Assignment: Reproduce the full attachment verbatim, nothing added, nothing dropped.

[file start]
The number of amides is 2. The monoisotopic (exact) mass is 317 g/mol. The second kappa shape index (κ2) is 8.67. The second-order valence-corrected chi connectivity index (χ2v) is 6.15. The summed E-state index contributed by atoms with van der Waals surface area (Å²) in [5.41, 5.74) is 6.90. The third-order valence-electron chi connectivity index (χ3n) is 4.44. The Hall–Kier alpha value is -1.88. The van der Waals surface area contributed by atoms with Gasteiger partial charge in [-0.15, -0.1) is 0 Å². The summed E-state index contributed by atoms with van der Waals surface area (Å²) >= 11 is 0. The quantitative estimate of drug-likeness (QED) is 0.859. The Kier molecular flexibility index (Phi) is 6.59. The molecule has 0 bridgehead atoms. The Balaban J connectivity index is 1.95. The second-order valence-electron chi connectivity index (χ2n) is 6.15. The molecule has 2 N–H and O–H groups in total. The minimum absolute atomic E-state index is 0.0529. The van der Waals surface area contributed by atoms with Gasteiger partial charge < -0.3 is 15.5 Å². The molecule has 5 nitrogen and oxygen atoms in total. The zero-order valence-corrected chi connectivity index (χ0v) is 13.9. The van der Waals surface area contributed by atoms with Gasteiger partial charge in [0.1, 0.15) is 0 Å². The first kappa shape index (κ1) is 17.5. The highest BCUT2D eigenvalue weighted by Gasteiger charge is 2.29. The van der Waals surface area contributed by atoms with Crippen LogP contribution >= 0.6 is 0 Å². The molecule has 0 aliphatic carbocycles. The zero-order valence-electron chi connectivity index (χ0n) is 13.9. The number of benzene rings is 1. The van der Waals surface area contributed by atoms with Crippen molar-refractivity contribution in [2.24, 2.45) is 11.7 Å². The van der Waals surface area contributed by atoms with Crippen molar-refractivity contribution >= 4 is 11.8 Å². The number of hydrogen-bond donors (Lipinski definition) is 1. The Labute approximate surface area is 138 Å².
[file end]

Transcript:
The number of amides is 2. The monoisotopic (exact) mass is 317 g/mol. The second kappa shape index (κ2) is 8.67. The second-order valence-corrected chi connectivity index (χ2v) is 6.15. The summed E-state index contributed by atoms with van der Waals surface area (Å²) in [5.41, 5.74) is 6.90. The third-order valence-electron chi connectivity index (χ3n) is 4.44. The Hall–Kier alpha value is -1.88. The van der Waals surface area contributed by atoms with Gasteiger partial charge in [-0.15, -0.1) is 0 Å². The summed E-state index contributed by atoms with van der Waals surface area (Å²) >= 11 is 0. The quantitative estimate of drug-likeness (QED) is 0.859. The Kier molecular flexibility index (Phi) is 6.59. The molecule has 0 bridgehead atoms. The Balaban J connectivity index is 1.95. The second-order valence-electron chi connectivity index (χ2n) is 6.15. The molecule has 2 N–H and O–H groups in total. The minimum absolute atomic E-state index is 0.0529. The van der Waals surface area contributed by atoms with Gasteiger partial charge < -0.3 is 15.5 Å². The molecule has 5 nitrogen and oxygen atoms in total. The zero-order valence-corrected chi connectivity index (χ0v) is 13.9. The van der Waals surface area contributed by atoms with Gasteiger partial charge in [0.1, 0.15) is 0 Å². The first kappa shape index (κ1) is 17.5. The highest BCUT2D eigenvalue weighted by Gasteiger charge is 2.29. The van der Waals surface area contributed by atoms with Crippen LogP contribution >= 0.6 is 0 Å². The molecule has 0 aliphatic carbocycles. The zero-order valence-electron chi connectivity index (χ0n) is 13.9. The number of benzene rings is 1. The van der Waals surface area contributed by atoms with Crippen molar-refractivity contribution in [2.24, 2.45) is 11.7 Å². The van der Waals surface area contributed by atoms with Crippen molar-refractivity contribution >= 4 is 11.8 Å². The number of hydrogen-bond donors (Lipinski definition) is 1. The Labute approximate surface area is 138 Å².